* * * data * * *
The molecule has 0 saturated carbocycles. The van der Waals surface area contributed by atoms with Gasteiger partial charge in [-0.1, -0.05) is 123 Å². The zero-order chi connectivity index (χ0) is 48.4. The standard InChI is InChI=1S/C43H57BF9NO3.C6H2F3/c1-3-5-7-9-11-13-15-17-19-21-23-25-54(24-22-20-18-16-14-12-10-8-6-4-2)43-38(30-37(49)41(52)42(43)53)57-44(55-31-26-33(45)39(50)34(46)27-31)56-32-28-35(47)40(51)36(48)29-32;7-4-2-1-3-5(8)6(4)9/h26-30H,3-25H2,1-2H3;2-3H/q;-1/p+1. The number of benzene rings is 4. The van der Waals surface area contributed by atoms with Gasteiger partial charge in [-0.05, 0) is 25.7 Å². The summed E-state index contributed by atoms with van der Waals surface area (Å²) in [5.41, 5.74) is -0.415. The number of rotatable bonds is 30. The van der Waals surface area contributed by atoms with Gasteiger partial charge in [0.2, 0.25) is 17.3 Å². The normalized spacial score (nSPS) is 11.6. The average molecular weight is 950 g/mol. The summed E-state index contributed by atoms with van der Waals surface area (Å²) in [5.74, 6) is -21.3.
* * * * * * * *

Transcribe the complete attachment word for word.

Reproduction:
The molecule has 0 saturated carbocycles. The van der Waals surface area contributed by atoms with Gasteiger partial charge in [-0.1, -0.05) is 123 Å². The zero-order chi connectivity index (χ0) is 48.4. The standard InChI is InChI=1S/C43H57BF9NO3.C6H2F3/c1-3-5-7-9-11-13-15-17-19-21-23-25-54(24-22-20-18-16-14-12-10-8-6-4-2)43-38(30-37(49)41(52)42(43)53)57-44(55-31-26-33(45)39(50)34(46)27-31)56-32-28-35(47)40(51)36(48)29-32;7-4-2-1-3-5(8)6(4)9/h26-30H,3-25H2,1-2H3;2-3H/q;-1/p+1. The number of benzene rings is 4. The van der Waals surface area contributed by atoms with Gasteiger partial charge in [-0.05, 0) is 25.7 Å². The summed E-state index contributed by atoms with van der Waals surface area (Å²) in [5.41, 5.74) is -0.415. The number of rotatable bonds is 30. The van der Waals surface area contributed by atoms with Gasteiger partial charge in [0.2, 0.25) is 17.3 Å². The normalized spacial score (nSPS) is 11.6. The average molecular weight is 950 g/mol. The summed E-state index contributed by atoms with van der Waals surface area (Å²) in [5.74, 6) is -21.3.